$$\begin{pmatrix} \frac12\left(r\sin\frac{u}{2}-r\sin\frac{3u}{2}-2(v-2)\sin\,u\sin^2\frac{u}{2}\right) \\ \frac12\left((v-2)(\sin^2 u+\cos\,u)-2r\sin\frac{u}{2} \sin\,u\right) \\ \left(r-(v-2)\cos\frac{u}{2}\right)\cos\frac{u}{2} \end{pmatrix}$$

One can verify that the normal vector expressions at $u=0$ and $u=2\pi$ are not equal, but the normal vector expressions at $u=0$ and $u=4\pi$ do agree. This means that if you trace a pencil through the surface of the usual Möbius strip (that is, fix $v$ and vary $u$), after exactly one turn through the surface, your pencil should end up at the spot exactly under your original starting point. For the "cut" Möbius strip (same parametric equation, but $0 \leq v \leq \frac23$ and $0 \leq u \leq 4\pi$), two turns ($2\times2\pi$) will return your pencil to its starting point.


Here is sundry Mathematica code:

twist[{f_, g_}, a_, b_, u_] := {Cos[u] (a + f Cos[b u] - g Sin[b u]), 
  Sin[u] (a + f Cos[b u] - g Sin[b u]), g Cos[b u] + f Sin[b u]}

With[{a = 3, b = 1/2, f = 1/2},
 g1 = ParametricPlot3D[
   twist[{f - v, 0}, a, b, u], {u, 0, 2 Pi}, {v, 0, 2 f}, 
   Axes -> None, Boxed -> False, Mesh -> None, 
   PerformanceGoal -> "Quality", PlotStyle -> FaceForm[Red, Blue]];
 g2 = ParametricPlot3D[
   twist[{f - v, 0}, a, b, u], {u, 0, 4 Pi}, {v, 0, 2 f/3}, 
   Axes -> None, Boxed -> False, Mesh -> None, 
   PerformanceGoal -> "Quality", PlotPoints -> 85, 
   PlotStyle -> FaceForm[Red, Blue]];
 g3 = ParametricPlot3D[
   twist[{f - v, 0}, a, b, u], {u, 0, 2 Pi}, {v, 2 f/3, 4 f/3}, 
   Axes -> None, Boxed -> False, Mesh -> None,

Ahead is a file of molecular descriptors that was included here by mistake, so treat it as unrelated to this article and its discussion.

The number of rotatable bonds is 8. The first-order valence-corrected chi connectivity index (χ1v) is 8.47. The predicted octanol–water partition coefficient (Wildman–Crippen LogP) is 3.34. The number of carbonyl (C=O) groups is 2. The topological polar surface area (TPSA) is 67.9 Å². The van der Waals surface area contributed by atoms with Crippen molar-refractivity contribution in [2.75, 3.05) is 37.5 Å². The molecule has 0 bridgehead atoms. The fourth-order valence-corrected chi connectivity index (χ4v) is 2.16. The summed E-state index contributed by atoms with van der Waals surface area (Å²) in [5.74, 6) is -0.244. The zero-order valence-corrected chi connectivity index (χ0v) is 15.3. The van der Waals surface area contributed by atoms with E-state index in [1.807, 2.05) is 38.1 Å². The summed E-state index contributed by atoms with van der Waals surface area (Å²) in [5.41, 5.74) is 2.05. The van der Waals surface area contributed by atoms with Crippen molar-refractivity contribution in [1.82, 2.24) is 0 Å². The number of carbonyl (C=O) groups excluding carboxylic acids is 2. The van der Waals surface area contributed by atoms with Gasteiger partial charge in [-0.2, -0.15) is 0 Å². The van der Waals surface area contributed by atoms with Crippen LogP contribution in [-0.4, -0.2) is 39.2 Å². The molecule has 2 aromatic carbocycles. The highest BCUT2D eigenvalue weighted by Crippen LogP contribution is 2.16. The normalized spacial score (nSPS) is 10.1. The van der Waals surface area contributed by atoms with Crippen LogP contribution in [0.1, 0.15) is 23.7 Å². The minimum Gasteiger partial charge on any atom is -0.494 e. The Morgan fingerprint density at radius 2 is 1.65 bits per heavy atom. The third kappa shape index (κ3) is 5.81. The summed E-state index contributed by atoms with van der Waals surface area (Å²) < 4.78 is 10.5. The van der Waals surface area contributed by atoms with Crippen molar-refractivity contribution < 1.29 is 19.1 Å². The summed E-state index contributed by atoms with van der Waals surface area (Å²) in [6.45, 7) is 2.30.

PerformanceGoal -> "Quality", PlotPoints -> 85, 
   PlotStyle -> Opacity[1/10, Blue]];
 GraphicsGrid[{{g1, Show[g2, g3]}}]]
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1  
+1 Your visualization helped me understand what was being asked, as you can see from the (now deleted) answer of mine, I did not quite get it the first time. –  Sasha Sep 26 '11 at 5:24
1  
Thanks. :) I must credit Andres Caicedo though; his answer there has stuck firmly to my memory... –  J. M. Sep 26 '11 at 5:42
    
The coloring argument was helpful, thank you. I tried your code in Mathematica 5.2 (it's all I have at the moment) without luck. I see a few unfamiliar options there, so likely compatability issues... –  sasha Sep 26 '11 at 18:03
    
@J.M. Thank you for providing the link, that was also helpful besides being a great read. –  sasha Sep 26 '11 at 18:04
    
@sasha: 5.2, huh? I did that bit in 8, so yes, there are some incompatibilities. Sorry about that. You'll have to replace GraphicsGrid[] with GraphicsArray[], remove the Mesh, PerformanceGoal, and PlotStyle options, and replace the first argument twist[{f - v, 0}, a, b, u] with Evaluate[Append[twist[{f - v, 0}, a, b, u], {EdgeForm[], FaceForm[Red, Blue]}]]. I don't have the computer with 5.2, so I can't test to see if there are other stuff I forgot. –  J. M. Sep 26 '11 at 18:11